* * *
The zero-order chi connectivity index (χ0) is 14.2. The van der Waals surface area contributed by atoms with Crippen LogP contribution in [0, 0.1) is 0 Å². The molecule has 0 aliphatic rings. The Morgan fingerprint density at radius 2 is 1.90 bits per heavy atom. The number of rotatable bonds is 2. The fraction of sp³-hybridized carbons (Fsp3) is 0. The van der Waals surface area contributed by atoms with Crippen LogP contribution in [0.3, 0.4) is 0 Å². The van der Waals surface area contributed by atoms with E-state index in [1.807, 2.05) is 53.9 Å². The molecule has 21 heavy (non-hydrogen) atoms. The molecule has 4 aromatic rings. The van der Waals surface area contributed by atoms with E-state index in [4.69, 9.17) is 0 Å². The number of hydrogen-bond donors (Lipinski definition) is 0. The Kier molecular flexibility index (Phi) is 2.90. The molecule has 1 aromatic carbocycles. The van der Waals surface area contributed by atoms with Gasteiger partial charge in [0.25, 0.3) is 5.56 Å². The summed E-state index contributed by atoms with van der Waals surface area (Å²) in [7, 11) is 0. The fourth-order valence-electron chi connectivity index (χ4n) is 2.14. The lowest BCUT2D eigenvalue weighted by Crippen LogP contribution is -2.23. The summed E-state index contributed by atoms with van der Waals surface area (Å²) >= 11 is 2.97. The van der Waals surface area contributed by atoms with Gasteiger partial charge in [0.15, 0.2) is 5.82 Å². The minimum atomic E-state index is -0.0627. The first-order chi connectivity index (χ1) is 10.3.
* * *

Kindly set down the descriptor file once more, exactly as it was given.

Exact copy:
The zero-order chi connectivity index (χ0) is 14.2. The van der Waals surface area contributed by atoms with Crippen LogP contribution in [0, 0.1) is 0 Å². The molecule has 0 aliphatic rings. The Morgan fingerprint density at radius 2 is 1.90 bits per heavy atom. The number of rotatable bonds is 2. The fraction of sp³-hybridized carbons (Fsp3) is 0. The van der Waals surface area contributed by atoms with Crippen LogP contribution in [0.3, 0.4) is 0 Å². The van der Waals surface area contributed by atoms with E-state index in [1.807, 2.05) is 53.9 Å². The molecule has 21 heavy (non-hydrogen) atoms. The molecule has 4 aromatic rings. The van der Waals surface area contributed by atoms with E-state index in [4.69, 9.17) is 0 Å². The number of hydrogen-bond donors (Lipinski definition) is 0. The Kier molecular flexibility index (Phi) is 2.90. The molecule has 1 aromatic carbocycles. The van der Waals surface area contributed by atoms with Gasteiger partial charge in [0.25, 0.3) is 5.56 Å². The summed E-state index contributed by atoms with van der Waals surface area (Å²) in [7, 11) is 0. The fourth-order valence-electron chi connectivity index (χ4n) is 2.14. The lowest BCUT2D eigenvalue weighted by Crippen LogP contribution is -2.23. The summed E-state index contributed by atoms with van der Waals surface area (Å²) >= 11 is 2.97. The van der Waals surface area contributed by atoms with Gasteiger partial charge in [0.15, 0.2) is 5.82 Å². The minimum atomic E-state index is -0.0627. The first-order chi connectivity index (χ1) is 10.3.